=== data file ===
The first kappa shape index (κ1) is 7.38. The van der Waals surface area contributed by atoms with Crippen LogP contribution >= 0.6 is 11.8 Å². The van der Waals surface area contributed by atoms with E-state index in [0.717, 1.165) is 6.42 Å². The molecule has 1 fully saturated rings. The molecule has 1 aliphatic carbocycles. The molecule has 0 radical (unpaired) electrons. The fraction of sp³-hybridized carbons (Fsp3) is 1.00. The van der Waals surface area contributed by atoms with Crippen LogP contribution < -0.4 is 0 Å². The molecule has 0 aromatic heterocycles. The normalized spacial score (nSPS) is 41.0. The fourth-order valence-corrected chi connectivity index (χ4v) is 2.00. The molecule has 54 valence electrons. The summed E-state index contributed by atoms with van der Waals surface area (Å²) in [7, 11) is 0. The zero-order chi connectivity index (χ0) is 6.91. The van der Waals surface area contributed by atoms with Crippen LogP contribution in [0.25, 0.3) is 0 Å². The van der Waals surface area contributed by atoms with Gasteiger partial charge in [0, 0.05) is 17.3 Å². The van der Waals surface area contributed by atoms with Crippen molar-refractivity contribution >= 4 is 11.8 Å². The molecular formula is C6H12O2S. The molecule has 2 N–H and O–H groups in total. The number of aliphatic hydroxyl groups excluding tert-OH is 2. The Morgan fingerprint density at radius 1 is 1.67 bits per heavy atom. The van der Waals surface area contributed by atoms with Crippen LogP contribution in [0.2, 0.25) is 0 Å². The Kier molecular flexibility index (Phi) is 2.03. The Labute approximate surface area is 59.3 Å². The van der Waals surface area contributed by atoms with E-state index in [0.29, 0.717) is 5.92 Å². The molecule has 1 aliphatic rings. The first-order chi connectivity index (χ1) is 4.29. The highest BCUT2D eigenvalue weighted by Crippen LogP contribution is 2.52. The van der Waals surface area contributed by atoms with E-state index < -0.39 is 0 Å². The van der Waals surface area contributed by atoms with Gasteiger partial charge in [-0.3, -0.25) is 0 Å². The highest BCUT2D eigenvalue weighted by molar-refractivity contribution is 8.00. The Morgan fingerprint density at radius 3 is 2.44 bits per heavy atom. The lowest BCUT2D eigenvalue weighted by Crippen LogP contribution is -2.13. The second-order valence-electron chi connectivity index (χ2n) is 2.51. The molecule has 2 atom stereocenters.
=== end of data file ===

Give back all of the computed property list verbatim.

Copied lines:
The first kappa shape index (κ1) is 7.38. The van der Waals surface area contributed by atoms with Crippen LogP contribution >= 0.6 is 11.8 Å². The van der Waals surface area contributed by atoms with E-state index in [0.717, 1.165) is 6.42 Å². The molecule has 1 fully saturated rings. The molecule has 1 aliphatic carbocycles. The molecule has 0 radical (unpaired) electrons. The fraction of sp³-hybridized carbons (Fsp3) is 1.00. The van der Waals surface area contributed by atoms with Crippen LogP contribution < -0.4 is 0 Å². The molecule has 0 aromatic heterocycles. The normalized spacial score (nSPS) is 41.0. The fourth-order valence-corrected chi connectivity index (χ4v) is 2.00. The molecule has 54 valence electrons. The summed E-state index contributed by atoms with van der Waals surface area (Å²) in [7, 11) is 0. The zero-order chi connectivity index (χ0) is 6.91. The van der Waals surface area contributed by atoms with Crippen LogP contribution in [0.25, 0.3) is 0 Å². The van der Waals surface area contributed by atoms with Gasteiger partial charge in [0, 0.05) is 17.3 Å². The van der Waals surface area contributed by atoms with Crippen molar-refractivity contribution >= 4 is 11.8 Å². The molecular formula is C6H12O2S. The molecule has 2 N–H and O–H groups in total. The number of aliphatic hydroxyl groups excluding tert-OH is 2. The Morgan fingerprint density at radius 1 is 1.67 bits per heavy atom. The van der Waals surface area contributed by atoms with Crippen LogP contribution in [0.2, 0.25) is 0 Å². The Kier molecular flexibility index (Phi) is 2.03. The Labute approximate surface area is 59.3 Å². The van der Waals surface area contributed by atoms with E-state index in [0.29, 0.717) is 5.92 Å². The molecule has 1 aliphatic rings. The first-order chi connectivity index (χ1) is 4.29. The highest BCUT2D eigenvalue weighted by Crippen LogP contribution is 2.52. The van der Waals surface area contributed by atoms with E-state index < -0.39 is 0 Å². The van der Waals surface area contributed by atoms with Gasteiger partial charge in [-0.3, -0.25) is 0 Å². The highest BCUT2D eigenvalue weighted by molar-refractivity contribution is 8.00. The Morgan fingerprint density at radius 3 is 2.44 bits per heavy atom. The lowest BCUT2D eigenvalue weighted by Crippen LogP contribution is -2.13. The second-order valence-electron chi connectivity index (χ2n) is 2.51. The molecule has 2 atom stereocenters.